How to write an end-of-season report
As a fan of violent and traumatic Jacobean tragedy, I've rather enjoyed the last week of brutal plot twists, ominous whispering and occasional off-stage eye-gouging. Andrew Strauss has played the role of genial monarch, David Collier the sinister schemer and Kevin Pietersen is naturally the tragic hero, doomed by his own character flaws and inability to stop talking: "2b or nt 2b KP?!!! #hardtobeme"
And cricket hacks have been grateful for such rich material. It's too early to start complaining about the Champions League, so normally by this stage of a series, the poor scribblers are ferreting about at the bottom of the news barrel, reduced to profiling the touring team's nutritionist or bashing out a swift 500 words on whether anyone can remember a soggier summer than this one (the last one, usually).
Unfortunately, all of the gossip and intrigue had to be put on hold so we could have another Test match this weekend, but no mere game of cricket could live up to the story of Kevin I (Part VI) and even though he wasn't there, he was everywhere. SKY's latest gadget, for instance, is a hologrammatic KP which they superimpose onto Jonny Bairstow every time the deputising redhead does anything, just to see how well KP would have done it if he had been playing. Which he isn't.
And after talk that the English dressing room at The Oval was divided into pro-KP and anti-KP sections (with a special anteroom for KP himself as he found the pro-KPites were cramping his style), Graeme Swann and James Anderson showed which clique they were in by having their locks shorn in the way that KP likes it: by an angry sheep shearer wielding a set of South African army issue clippers.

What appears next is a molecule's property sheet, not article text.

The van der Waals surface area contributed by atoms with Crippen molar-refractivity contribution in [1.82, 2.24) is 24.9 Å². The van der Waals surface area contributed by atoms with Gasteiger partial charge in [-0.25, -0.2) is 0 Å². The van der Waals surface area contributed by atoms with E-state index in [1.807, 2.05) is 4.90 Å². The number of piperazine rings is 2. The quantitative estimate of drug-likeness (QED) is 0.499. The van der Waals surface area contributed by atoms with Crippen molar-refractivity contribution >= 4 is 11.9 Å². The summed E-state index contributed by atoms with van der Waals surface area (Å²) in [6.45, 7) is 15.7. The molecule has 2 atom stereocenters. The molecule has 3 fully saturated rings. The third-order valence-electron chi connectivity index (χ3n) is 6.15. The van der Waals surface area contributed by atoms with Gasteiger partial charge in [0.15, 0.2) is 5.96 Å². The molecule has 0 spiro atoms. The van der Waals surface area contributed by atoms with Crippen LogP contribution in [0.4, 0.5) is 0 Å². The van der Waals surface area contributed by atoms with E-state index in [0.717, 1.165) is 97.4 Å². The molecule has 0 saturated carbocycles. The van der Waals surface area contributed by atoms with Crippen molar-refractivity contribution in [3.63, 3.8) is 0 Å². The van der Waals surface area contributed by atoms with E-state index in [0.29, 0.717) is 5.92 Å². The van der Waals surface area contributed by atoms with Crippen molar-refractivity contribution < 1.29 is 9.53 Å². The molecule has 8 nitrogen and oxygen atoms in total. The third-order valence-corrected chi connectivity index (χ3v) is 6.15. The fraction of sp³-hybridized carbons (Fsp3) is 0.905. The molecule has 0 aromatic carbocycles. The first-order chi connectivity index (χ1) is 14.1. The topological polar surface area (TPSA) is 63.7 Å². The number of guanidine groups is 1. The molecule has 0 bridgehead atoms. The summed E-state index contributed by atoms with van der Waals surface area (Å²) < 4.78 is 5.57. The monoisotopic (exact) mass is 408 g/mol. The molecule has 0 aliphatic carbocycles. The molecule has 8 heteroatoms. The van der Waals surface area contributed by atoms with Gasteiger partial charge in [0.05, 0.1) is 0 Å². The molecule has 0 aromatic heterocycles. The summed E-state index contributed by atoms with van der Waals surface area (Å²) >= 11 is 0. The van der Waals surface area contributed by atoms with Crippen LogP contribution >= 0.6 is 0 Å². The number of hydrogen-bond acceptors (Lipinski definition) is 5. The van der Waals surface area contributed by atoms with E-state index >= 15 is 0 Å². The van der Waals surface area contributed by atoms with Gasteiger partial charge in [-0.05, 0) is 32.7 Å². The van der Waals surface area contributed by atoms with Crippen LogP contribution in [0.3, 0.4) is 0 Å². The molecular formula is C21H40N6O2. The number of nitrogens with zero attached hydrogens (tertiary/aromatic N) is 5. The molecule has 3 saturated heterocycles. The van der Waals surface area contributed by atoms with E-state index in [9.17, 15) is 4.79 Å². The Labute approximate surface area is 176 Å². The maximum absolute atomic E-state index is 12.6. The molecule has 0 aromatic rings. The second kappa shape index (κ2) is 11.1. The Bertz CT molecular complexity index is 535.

But the assembled English scribblers haven't just been waiting for the game to be over so they can get back to writing about Kevin. This temporary outbreak of cricket is an ideal opportunity to get on with their post-series summings-up, which ideally are in the bag long before Michael Atherton has doled out the medals and asked the defeated captain whether he ought to resign.
Last year's end-of-term reports were easy to write. England were the third/fourth/fifth greatest team of all-time; they would dominate the sport for decades to come; Graeme Swann was just the man to sort out that Middle East business; county cricket was a production line of young handsome geniuses, and if the Queen were to consider abdicating in favour of Andy Flower, that might not be a bad thing.
This time round things could be a little trickier, depending on how the cookie crumbles in NW8. On the one hand, England, in retaining their No. 1 status, have confirmed that they are the first/second/third greatest team of all time and that they will go on to dominate the sport until roughly the moment that the Andromeda galaxy crashes into the Milky Way, or possibly longer.
On the other hand, having been deposed from the No. 1 spot, England have hit the buffers; their captain is long past his sell-by date; Andy Flower is a little too foreign, and the county system is packed full of over-hyped youngsters with silly hair. And what on earth will we do without KP?
You heard it here first.
Andrew Hughes is a writer currently based in England